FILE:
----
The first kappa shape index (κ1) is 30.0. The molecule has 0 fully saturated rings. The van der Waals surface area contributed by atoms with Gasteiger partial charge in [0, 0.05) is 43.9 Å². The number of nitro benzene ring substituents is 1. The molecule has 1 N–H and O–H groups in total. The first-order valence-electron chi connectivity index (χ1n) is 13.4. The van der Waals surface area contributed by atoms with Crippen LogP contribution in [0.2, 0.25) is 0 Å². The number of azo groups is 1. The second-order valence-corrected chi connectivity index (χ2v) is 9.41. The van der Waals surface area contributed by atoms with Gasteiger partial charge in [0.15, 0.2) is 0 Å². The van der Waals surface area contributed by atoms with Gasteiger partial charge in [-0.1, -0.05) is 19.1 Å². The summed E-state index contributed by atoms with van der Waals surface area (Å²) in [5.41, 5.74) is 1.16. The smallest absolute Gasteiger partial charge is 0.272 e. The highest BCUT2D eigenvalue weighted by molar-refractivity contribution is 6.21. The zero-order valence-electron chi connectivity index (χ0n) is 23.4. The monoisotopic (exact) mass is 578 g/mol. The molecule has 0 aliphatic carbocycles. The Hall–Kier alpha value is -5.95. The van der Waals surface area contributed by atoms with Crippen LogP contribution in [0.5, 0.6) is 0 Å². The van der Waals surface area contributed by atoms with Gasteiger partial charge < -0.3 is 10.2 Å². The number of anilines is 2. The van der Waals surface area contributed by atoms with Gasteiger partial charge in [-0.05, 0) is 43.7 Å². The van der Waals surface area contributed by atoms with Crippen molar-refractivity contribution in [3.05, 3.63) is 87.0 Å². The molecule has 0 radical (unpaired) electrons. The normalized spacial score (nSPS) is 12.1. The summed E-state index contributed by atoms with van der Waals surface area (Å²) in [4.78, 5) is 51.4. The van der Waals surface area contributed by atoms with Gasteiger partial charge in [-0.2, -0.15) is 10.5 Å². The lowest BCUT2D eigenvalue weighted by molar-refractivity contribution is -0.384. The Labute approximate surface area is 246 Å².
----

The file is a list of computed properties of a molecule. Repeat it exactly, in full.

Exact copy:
The first kappa shape index (κ1) is 30.0. The molecule has 0 fully saturated rings. The van der Waals surface area contributed by atoms with Gasteiger partial charge in [0, 0.05) is 43.9 Å². The number of nitro benzene ring substituents is 1. The molecule has 1 N–H and O–H groups in total. The first-order valence-electron chi connectivity index (χ1n) is 13.4. The van der Waals surface area contributed by atoms with Crippen LogP contribution in [0.2, 0.25) is 0 Å². The number of azo groups is 1. The second-order valence-corrected chi connectivity index (χ2v) is 9.41. The van der Waals surface area contributed by atoms with Gasteiger partial charge in [0.15, 0.2) is 0 Å². The van der Waals surface area contributed by atoms with Gasteiger partial charge in [-0.1, -0.05) is 19.1 Å². The summed E-state index contributed by atoms with van der Waals surface area (Å²) in [5.41, 5.74) is 1.16. The smallest absolute Gasteiger partial charge is 0.272 e. The highest BCUT2D eigenvalue weighted by molar-refractivity contribution is 6.21. The zero-order valence-electron chi connectivity index (χ0n) is 23.4. The monoisotopic (exact) mass is 578 g/mol. The molecule has 0 aliphatic carbocycles. The Hall–Kier alpha value is -5.95. The van der Waals surface area contributed by atoms with Crippen LogP contribution in [0.5, 0.6) is 0 Å². The van der Waals surface area contributed by atoms with Gasteiger partial charge < -0.3 is 10.2 Å². The number of anilines is 2. The van der Waals surface area contributed by atoms with Gasteiger partial charge in [-0.05, 0) is 43.7 Å². The van der Waals surface area contributed by atoms with Crippen molar-refractivity contribution in [3.05, 3.63) is 87.0 Å². The molecule has 0 radical (unpaired) electrons. The normalized spacial score (nSPS) is 12.1. The summed E-state index contributed by atoms with van der Waals surface area (Å²) in [4.78, 5) is 51.4. The van der Waals surface area contributed by atoms with Gasteiger partial charge in [-0.2, -0.15) is 10.5 Å². The lowest BCUT2D eigenvalue weighted by molar-refractivity contribution is -0.384. The Labute approximate surface area is 246 Å².